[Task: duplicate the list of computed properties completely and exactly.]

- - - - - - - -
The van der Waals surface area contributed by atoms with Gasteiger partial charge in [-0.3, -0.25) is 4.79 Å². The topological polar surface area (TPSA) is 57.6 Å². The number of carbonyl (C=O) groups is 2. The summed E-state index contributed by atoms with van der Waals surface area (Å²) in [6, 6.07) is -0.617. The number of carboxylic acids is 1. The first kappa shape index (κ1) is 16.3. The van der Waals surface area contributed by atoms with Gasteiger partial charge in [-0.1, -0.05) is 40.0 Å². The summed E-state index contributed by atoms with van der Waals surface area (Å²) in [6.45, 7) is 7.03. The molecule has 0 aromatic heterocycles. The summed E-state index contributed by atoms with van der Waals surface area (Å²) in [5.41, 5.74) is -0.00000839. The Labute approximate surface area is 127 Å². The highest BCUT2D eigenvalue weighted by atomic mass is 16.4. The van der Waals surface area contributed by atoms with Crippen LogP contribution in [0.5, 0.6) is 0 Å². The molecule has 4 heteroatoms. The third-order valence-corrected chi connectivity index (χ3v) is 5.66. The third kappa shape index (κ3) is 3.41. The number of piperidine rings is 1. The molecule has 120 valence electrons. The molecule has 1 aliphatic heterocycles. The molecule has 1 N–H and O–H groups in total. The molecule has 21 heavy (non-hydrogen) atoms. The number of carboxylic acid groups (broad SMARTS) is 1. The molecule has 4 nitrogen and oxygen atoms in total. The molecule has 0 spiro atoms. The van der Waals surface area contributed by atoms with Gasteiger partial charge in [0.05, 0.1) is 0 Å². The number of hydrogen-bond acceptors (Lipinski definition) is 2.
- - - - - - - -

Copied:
The van der Waals surface area contributed by atoms with Gasteiger partial charge in [-0.3, -0.25) is 4.79 Å². The topological polar surface area (TPSA) is 57.6 Å². The number of carbonyl (C=O) groups is 2. The summed E-state index contributed by atoms with van der Waals surface area (Å²) in [6, 6.07) is -0.617. The number of carboxylic acids is 1. The first kappa shape index (κ1) is 16.3. The van der Waals surface area contributed by atoms with Gasteiger partial charge in [-0.1, -0.05) is 40.0 Å². The summed E-state index contributed by atoms with van der Waals surface area (Å²) in [6.45, 7) is 7.03. The molecule has 0 aromatic heterocycles. The summed E-state index contributed by atoms with van der Waals surface area (Å²) in [5.41, 5.74) is -0.00000839. The Labute approximate surface area is 127 Å². The highest BCUT2D eigenvalue weighted by atomic mass is 16.4. The van der Waals surface area contributed by atoms with Crippen LogP contribution in [0.5, 0.6) is 0 Å². The molecule has 4 heteroatoms. The third-order valence-corrected chi connectivity index (χ3v) is 5.66. The third kappa shape index (κ3) is 3.41. The number of piperidine rings is 1. The molecule has 120 valence electrons. The molecule has 1 aliphatic heterocycles. The molecule has 1 N–H and O–H groups in total. The molecule has 21 heavy (non-hydrogen) atoms. The number of carboxylic acid groups (broad SMARTS) is 1. The molecule has 4 nitrogen and oxygen atoms in total. The molecule has 0 spiro atoms. The van der Waals surface area contributed by atoms with Gasteiger partial charge in [0.05, 0.1) is 0 Å². The number of hydrogen-bond acceptors (Lipinski definition) is 2.